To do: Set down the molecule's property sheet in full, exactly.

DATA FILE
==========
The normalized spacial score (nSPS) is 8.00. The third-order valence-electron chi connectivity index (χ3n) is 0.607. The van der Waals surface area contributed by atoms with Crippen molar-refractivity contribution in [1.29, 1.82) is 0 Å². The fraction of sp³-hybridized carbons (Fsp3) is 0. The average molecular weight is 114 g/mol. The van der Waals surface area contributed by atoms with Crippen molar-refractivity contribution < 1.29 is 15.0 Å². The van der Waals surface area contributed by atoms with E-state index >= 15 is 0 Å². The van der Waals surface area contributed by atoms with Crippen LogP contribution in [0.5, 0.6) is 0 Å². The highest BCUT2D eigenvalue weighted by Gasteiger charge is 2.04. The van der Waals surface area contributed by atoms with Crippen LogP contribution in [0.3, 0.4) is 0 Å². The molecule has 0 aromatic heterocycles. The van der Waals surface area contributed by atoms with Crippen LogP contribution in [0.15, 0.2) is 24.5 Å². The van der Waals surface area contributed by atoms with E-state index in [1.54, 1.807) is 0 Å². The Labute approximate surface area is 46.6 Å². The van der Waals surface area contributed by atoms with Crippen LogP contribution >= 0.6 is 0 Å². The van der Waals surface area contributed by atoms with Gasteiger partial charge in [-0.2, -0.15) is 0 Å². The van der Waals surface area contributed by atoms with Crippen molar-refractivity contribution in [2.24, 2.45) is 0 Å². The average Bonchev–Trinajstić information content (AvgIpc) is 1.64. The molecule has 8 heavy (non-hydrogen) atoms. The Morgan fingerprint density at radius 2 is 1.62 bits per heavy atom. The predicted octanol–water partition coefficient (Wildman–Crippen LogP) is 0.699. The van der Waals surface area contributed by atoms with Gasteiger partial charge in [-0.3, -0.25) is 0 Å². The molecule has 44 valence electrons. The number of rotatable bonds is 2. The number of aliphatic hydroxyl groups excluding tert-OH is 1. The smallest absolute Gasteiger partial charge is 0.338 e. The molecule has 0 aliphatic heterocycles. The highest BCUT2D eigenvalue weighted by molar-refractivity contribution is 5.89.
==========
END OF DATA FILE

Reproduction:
The normalized spacial score (nSPS) is 8.00. The third-order valence-electron chi connectivity index (χ3n) is 0.607. The van der Waals surface area contributed by atoms with Crippen molar-refractivity contribution in [1.29, 1.82) is 0 Å². The fraction of sp³-hybridized carbons (Fsp3) is 0. The average molecular weight is 114 g/mol. The van der Waals surface area contributed by atoms with Crippen molar-refractivity contribution < 1.29 is 15.0 Å². The van der Waals surface area contributed by atoms with E-state index >= 15 is 0 Å². The van der Waals surface area contributed by atoms with Crippen LogP contribution in [0.5, 0.6) is 0 Å². The highest BCUT2D eigenvalue weighted by Gasteiger charge is 2.04. The van der Waals surface area contributed by atoms with Crippen LogP contribution in [0.3, 0.4) is 0 Å². The molecule has 0 aromatic heterocycles. The van der Waals surface area contributed by atoms with Crippen LogP contribution in [0.15, 0.2) is 24.5 Å². The van der Waals surface area contributed by atoms with E-state index in [1.54, 1.807) is 0 Å². The Labute approximate surface area is 46.6 Å². The van der Waals surface area contributed by atoms with Crippen LogP contribution >= 0.6 is 0 Å². The van der Waals surface area contributed by atoms with Gasteiger partial charge in [-0.2, -0.15) is 0 Å². The van der Waals surface area contributed by atoms with Crippen molar-refractivity contribution in [2.24, 2.45) is 0 Å². The average Bonchev–Trinajstić information content (AvgIpc) is 1.64. The molecule has 8 heavy (non-hydrogen) atoms. The Morgan fingerprint density at radius 2 is 1.62 bits per heavy atom. The predicted octanol–water partition coefficient (Wildman–Crippen LogP) is 0.699. The van der Waals surface area contributed by atoms with Gasteiger partial charge in [-0.3, -0.25) is 0 Å². The molecule has 44 valence electrons. The number of rotatable bonds is 2. The number of aliphatic hydroxyl groups excluding tert-OH is 1. The smallest absolute Gasteiger partial charge is 0.338 e. The molecule has 0 aliphatic heterocycles. The highest BCUT2D eigenvalue weighted by molar-refractivity contribution is 5.89.